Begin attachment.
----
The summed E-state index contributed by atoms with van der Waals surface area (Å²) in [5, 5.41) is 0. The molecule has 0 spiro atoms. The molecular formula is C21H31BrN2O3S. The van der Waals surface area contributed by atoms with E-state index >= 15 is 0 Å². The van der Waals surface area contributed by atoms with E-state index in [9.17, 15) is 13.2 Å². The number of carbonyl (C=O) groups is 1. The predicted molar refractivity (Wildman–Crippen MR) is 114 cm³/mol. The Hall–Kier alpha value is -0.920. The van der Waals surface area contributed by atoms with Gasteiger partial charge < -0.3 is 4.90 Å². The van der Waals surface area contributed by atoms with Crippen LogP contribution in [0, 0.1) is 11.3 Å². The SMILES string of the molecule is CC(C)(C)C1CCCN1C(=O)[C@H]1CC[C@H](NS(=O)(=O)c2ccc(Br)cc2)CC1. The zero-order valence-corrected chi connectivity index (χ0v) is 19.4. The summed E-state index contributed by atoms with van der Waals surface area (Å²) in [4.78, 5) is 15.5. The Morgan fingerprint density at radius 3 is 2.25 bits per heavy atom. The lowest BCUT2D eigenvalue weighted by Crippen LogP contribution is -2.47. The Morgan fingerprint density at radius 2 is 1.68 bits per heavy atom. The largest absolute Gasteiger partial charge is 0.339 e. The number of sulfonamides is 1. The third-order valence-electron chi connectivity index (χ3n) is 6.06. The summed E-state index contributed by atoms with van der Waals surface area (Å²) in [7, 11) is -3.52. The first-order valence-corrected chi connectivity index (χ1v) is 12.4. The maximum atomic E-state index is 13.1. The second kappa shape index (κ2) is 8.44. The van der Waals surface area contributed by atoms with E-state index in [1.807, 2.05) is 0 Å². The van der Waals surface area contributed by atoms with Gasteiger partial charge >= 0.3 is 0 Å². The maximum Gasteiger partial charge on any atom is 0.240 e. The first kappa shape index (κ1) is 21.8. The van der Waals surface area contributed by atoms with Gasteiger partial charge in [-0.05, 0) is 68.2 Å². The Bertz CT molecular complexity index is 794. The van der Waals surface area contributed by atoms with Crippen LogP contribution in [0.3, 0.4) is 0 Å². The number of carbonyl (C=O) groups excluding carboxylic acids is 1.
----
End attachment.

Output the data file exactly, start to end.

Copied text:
The summed E-state index contributed by atoms with van der Waals surface area (Å²) in [5, 5.41) is 0. The molecule has 0 spiro atoms. The molecular formula is C21H31BrN2O3S. The van der Waals surface area contributed by atoms with E-state index >= 15 is 0 Å². The van der Waals surface area contributed by atoms with E-state index in [9.17, 15) is 13.2 Å². The number of carbonyl (C=O) groups is 1. The predicted molar refractivity (Wildman–Crippen MR) is 114 cm³/mol. The Hall–Kier alpha value is -0.920. The van der Waals surface area contributed by atoms with Gasteiger partial charge < -0.3 is 4.90 Å². The van der Waals surface area contributed by atoms with Crippen LogP contribution in [0, 0.1) is 11.3 Å². The SMILES string of the molecule is CC(C)(C)C1CCCN1C(=O)[C@H]1CC[C@H](NS(=O)(=O)c2ccc(Br)cc2)CC1. The zero-order valence-corrected chi connectivity index (χ0v) is 19.4. The summed E-state index contributed by atoms with van der Waals surface area (Å²) in [4.78, 5) is 15.5. The Morgan fingerprint density at radius 3 is 2.25 bits per heavy atom. The lowest BCUT2D eigenvalue weighted by Crippen LogP contribution is -2.47. The Morgan fingerprint density at radius 2 is 1.68 bits per heavy atom. The largest absolute Gasteiger partial charge is 0.339 e. The number of sulfonamides is 1. The third-order valence-electron chi connectivity index (χ3n) is 6.06. The summed E-state index contributed by atoms with van der Waals surface area (Å²) in [7, 11) is -3.52. The first-order valence-corrected chi connectivity index (χ1v) is 12.4. The maximum atomic E-state index is 13.1. The second kappa shape index (κ2) is 8.44. The van der Waals surface area contributed by atoms with E-state index in [1.807, 2.05) is 0 Å². The van der Waals surface area contributed by atoms with Gasteiger partial charge >= 0.3 is 0 Å². The maximum Gasteiger partial charge on any atom is 0.240 e. The first kappa shape index (κ1) is 21.8. The van der Waals surface area contributed by atoms with Gasteiger partial charge in [-0.05, 0) is 68.2 Å². The Bertz CT molecular complexity index is 794. The van der Waals surface area contributed by atoms with Crippen LogP contribution in [0.3, 0.4) is 0 Å². The number of carbonyl (C=O) groups excluding carboxylic acids is 1.